Red-eyed amazon tree frog a tropical rain forest animal with clipping path Premium Photo
There has been a lot of talk about frogs lately but I’d like to focus my discussion on people that jump from one company to another doing the same job.

I’ve seen a lot of this happening in the IT Service Desk industry. When I participate in interviews, the first thing I look for on a resume is how long the candidate has worked for a particular company. If I notice people making jumps after spending a year (sometimes less) in an organization, it immediately raises a red flag for me.

I’m not saying that I’m immediately opposed to the idea of hiring that person, but I certainly want to know reason for their short job stints. Here are some of the frequently described reasons:

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#1 – Last In. First Out.
Retrenchment is a workplace reality. If you want to work for companies, you need to understand and come to terms that you can be let go at any time. This can be unfortunate to some when they’ve just started with the company (like a couple of months in) and then told that their services are no longer required due to a restructuring exercise.

I’ve been in a situation like this and I’m sure you’ll agree that it can be very demotivating. I don’t fault these individuals. If they have the right attitude, I have no qualms in giving them another chance. After all, one was given to me.

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#2 – Frequent Restructuring.
When you restructure your company annually, please don’t sell the idea that “Change is Constant” to your employees. Instead, own the fact that there is a real problem with the management of the company. In this situation, employees have the right to question their future and well-being in the company.

Think about it, when an employee goes through a restructure, it’s almost as if they are starting work at a new company, so why not do the real thing and get on with it. Company restructures are important (no denying here). There is no escaping Darwinian law. Just pace and plan it wisely. I’ve witnessed businesses lose stellar employees because there is simply no direction for them post restructure. In situations like these, I am thankful to companies that give people a 3rd chance.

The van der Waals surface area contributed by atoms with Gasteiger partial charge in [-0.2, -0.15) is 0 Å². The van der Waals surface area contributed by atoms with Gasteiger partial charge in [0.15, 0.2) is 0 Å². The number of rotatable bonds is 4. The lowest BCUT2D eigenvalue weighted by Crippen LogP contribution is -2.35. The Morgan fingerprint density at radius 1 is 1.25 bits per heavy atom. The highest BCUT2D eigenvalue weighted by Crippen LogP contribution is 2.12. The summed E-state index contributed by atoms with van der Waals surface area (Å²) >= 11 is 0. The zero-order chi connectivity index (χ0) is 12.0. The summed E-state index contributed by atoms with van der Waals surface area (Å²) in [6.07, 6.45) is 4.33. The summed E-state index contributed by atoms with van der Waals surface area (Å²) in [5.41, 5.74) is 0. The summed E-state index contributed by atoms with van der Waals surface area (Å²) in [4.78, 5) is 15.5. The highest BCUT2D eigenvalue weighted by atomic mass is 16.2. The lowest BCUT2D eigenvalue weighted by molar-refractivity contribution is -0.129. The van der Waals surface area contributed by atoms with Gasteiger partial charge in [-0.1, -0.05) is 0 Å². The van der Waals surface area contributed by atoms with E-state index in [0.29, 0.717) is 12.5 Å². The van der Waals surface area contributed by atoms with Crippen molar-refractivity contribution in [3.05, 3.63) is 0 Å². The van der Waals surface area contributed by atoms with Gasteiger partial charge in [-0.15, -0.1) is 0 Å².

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#3 – No Company Meets My Expectation.
Candidates don’t really tell you that. Unfortunately for them, it can be made pretty clear when they answer some tough questions during the interview.

These are the real “jumpers”. They look for quick and easy ways to get more money for doing the same job without necessarily aiming to be good at it. They usually don’t have any recognition or awards from their company stated in their resumes. Also, they don’t really invest in themselves (i.e. no learning and clear evidence of knowledge seeking). Whenever I meet these individuals during interviews, I try to get them to manage their expectations, calibrate their attitude and tell them I hope to see them again in the future under better circumstances (as subtle as I can because accepting one’s fault is a bitter pill to swallow).  

So, what kind of “Jumpers” do you face at the office?

Encourage your team and stop the “jumpers” by showing them their value and how their contributions make a difference. Click the banner below to find out more!


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2 responses to “Jumpers”

  1. d398750faa132433f7918924b322e6c6 Stefen Cheng says:

    Great write-up, totally get the frog references haha. But there are still many employees who insist to jump to get a quick raise, how do we address this issue?

    • 6bc9503a9d779723b9833a726991c20b Indy says:

      Thank you for your feedback Stefen. This is a long topic for discussion, but I’ll try to keep my response crisp. The harsh reality is that people need money now more than ever. In fact, some business bait employees from other competing organizations with the promise of higher salaries for the same job. “Jumpers” will continue to exist as long as this is the reality and we can’t blame them. What can we do? Offer competitive salary packages (not just the basic), have clear job descriptions and targets, provide access to training and mentoring, have career development plans, ensure there are means to reward and recognize good performance. Make good employees famous within the organization. Create opportunities to have honest conversations with your team. As a leader, make sincere efforts to know what’s on their minds. Have discussions with stellar employees on how to make work and the office better. If you say you’ve done all of this with no effect, time to examine company culture, leadership practices, direction, focus and transparency. Need more help? Feel free to enroll in my Art of Leadership Motivation program. Good luck!

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